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It has been a lively week in Tarrant County. Two high-profile criminal cases are back in the news, and both demonstrate the influence that false claims and Brady can play when the State is intent on winning convictions. A trial court on Tuesday recommended to the Texas Court of Criminal Appeals that death row inmate Paul Storey’s death sentence be overturned due to State misconduct. The next day, the Texas Court of Criminal Appeals affirmed a lower court’s decision to overturn the murder conviction of John Nolley, Jr., who had been convicted on the word of an unreliable jailhouse informant. Interestingly, the DA’s Conviction Integrity Unit played a role in helping Mr. Nolley win back his freedom, while simultaneously failing to acknowledge wrongdoing in Mr. Storey’s capital case.

The news in Mr. Storey’s case is big; at one point not long ago, he was only a week away from his execution date. In a previous post, we discussed the posture of the Storey case:

The allegations that led the C[ourt of] C[riminal] A[ppeals] to postpone Paul Storey’s execution raise legal questions and undercut the moral authority of the Tarrant County District Attorney’s office. It turns out that murder victim Jonas Cherry’s parents, Judith and Glenn Cherry, did not and do not want the State to execute Mr. Storey for the crime. Yet, the trial lawyers who represented Mr. Storey never knew about the victim’s family’s opposition to the punishment. According to the defense team, former Tarrant County assistant district attorneys Robert Foran and Christy Jack kept this information hidden. More than that, they misrepresented the Cherrys’ views to the jury. One trial lawyer said, “had he known, he could have raised objections during Jack’s closing argument in Storey’s trial when she told jurors the Cherry family believed the death penalty was appropriate.”

Mr. and Mrs. Cherry not only signed affidavits but also wrote to the governor and the Board of Pardons and Paroles to ask that Mr. Storey be given a life sentence. They conveyed in a statement: “As a result of Jonas’ death, we do not want to see another family having to suffer through losing a child and family member . . .  due to our ethical and spiritual values we are opposed to the death penalty.” The CCA remanded the case in April last year, requiring the lower court to conduct factual development to determine whether these claims must be decided on the merits or on procedural grounds.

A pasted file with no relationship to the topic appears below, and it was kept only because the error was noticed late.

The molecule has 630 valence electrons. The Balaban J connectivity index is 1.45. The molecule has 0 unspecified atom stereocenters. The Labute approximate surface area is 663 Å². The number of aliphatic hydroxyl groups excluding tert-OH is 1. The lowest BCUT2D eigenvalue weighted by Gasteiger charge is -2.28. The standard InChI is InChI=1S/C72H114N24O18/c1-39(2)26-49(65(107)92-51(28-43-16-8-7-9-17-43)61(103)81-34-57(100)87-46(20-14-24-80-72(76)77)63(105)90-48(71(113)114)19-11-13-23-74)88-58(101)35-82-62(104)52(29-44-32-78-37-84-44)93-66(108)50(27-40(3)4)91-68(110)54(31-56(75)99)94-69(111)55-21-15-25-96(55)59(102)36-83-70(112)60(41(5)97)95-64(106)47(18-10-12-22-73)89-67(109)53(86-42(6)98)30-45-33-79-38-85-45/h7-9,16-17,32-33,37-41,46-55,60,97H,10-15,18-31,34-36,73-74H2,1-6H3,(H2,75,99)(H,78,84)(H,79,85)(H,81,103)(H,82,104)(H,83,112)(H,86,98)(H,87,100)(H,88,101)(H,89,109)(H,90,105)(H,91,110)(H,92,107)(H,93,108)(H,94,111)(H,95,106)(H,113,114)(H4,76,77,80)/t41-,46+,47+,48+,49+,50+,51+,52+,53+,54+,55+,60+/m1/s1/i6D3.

The recommendation the trial court made earlier this week is the product of that remand, which included evidentiary submissions and hearings.

The district court’s factual findings are damning to the prosecution. The court effectively slammed the trial prosecutors, Christy Jack and Robert Foran, who were responsible for both concealing from the defense the fact that the Cherrys opposed Mr. Storey’s execution and misleading the jury to believe that the victim’s parents actually wanted the death penalty. (Jack is now a defense lawyer. Foran also appears to be practicing as a solo defense lawyer.) They should have disclosed what they knew about the Cherrys views on the appropriate punishment, and they should not have misled the jury. Here are some of the key findings the district court issued:

  • “Both Christy Jack and Robert Foran knew the Cherrys opposed Applicant receiving the death penalty.”
  • At no point did either prosecutor disclose this fact to the defense before trial.
  • Contrary to the trial prosecutors’ claims, Mr. Cherry did not suggest during trial that he changed his mind and wanted a death sentence. “It is not credible that prosecutors would have had no discussion about such a pivotal change in Glenn Cherry’s vies; and hence, this testimony creates an additional reasonable inference that the account is not true.”
  • “Christy Jack admitted that she, at the very least, intentionally and improperly argued outside the record in making her assertion . . . . Her admission of this prosecutorial misconduct further undermines her credibility.”
  • “Christy Jack and Robert Foran are not credible and their testimony is not believable.”

Ultimately, the court determined that Mr. Storey’s death sentence should be overturned on two separate grounds. One, Christy Jack made a false and misleading argument to the jury when she said that “it should go without saying that all of [Jonas Cherry’s] family and everyone who loved him believe the death penalty was appropriate.” Two, the State also violated Brady because it failed to disclose this critical mitigating evidence to the defense team.